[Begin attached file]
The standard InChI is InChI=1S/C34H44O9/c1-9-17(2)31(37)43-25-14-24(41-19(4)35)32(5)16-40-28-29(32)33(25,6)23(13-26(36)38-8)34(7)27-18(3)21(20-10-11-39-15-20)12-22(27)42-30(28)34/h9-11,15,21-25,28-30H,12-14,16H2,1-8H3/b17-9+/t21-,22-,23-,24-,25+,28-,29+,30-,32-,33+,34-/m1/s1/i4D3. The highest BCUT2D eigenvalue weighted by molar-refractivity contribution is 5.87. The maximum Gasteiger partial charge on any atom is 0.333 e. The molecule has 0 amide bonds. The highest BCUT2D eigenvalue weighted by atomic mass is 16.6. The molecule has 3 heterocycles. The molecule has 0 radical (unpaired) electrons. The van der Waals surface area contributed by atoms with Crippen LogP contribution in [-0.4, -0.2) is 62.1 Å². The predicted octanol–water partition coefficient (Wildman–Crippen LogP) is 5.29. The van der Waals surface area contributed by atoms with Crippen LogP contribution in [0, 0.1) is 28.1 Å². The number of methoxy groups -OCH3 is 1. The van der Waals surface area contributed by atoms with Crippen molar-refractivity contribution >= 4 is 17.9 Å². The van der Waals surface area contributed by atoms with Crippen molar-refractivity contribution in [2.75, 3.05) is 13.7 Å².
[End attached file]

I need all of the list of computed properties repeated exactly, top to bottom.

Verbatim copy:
The standard InChI is InChI=1S/C34H44O9/c1-9-17(2)31(37)43-25-14-24(41-19(4)35)32(5)16-40-28-29(32)33(25,6)23(13-26(36)38-8)34(7)27-18(3)21(20-10-11-39-15-20)12-22(27)42-30(28)34/h9-11,15,21-25,28-30H,12-14,16H2,1-8H3/b17-9+/t21-,22-,23-,24-,25+,28-,29+,30-,32-,33+,34-/m1/s1/i4D3. The highest BCUT2D eigenvalue weighted by molar-refractivity contribution is 5.87. The maximum Gasteiger partial charge on any atom is 0.333 e. The molecule has 0 amide bonds. The highest BCUT2D eigenvalue weighted by atomic mass is 16.6. The molecule has 3 heterocycles. The molecule has 0 radical (unpaired) electrons. The van der Waals surface area contributed by atoms with Crippen LogP contribution in [-0.4, -0.2) is 62.1 Å². The predicted octanol–water partition coefficient (Wildman–Crippen LogP) is 5.29. The van der Waals surface area contributed by atoms with Crippen LogP contribution in [0, 0.1) is 28.1 Å². The number of methoxy groups -OCH3 is 1. The van der Waals surface area contributed by atoms with Crippen molar-refractivity contribution >= 4 is 17.9 Å². The van der Waals surface area contributed by atoms with Crippen molar-refractivity contribution in [2.75, 3.05) is 13.7 Å².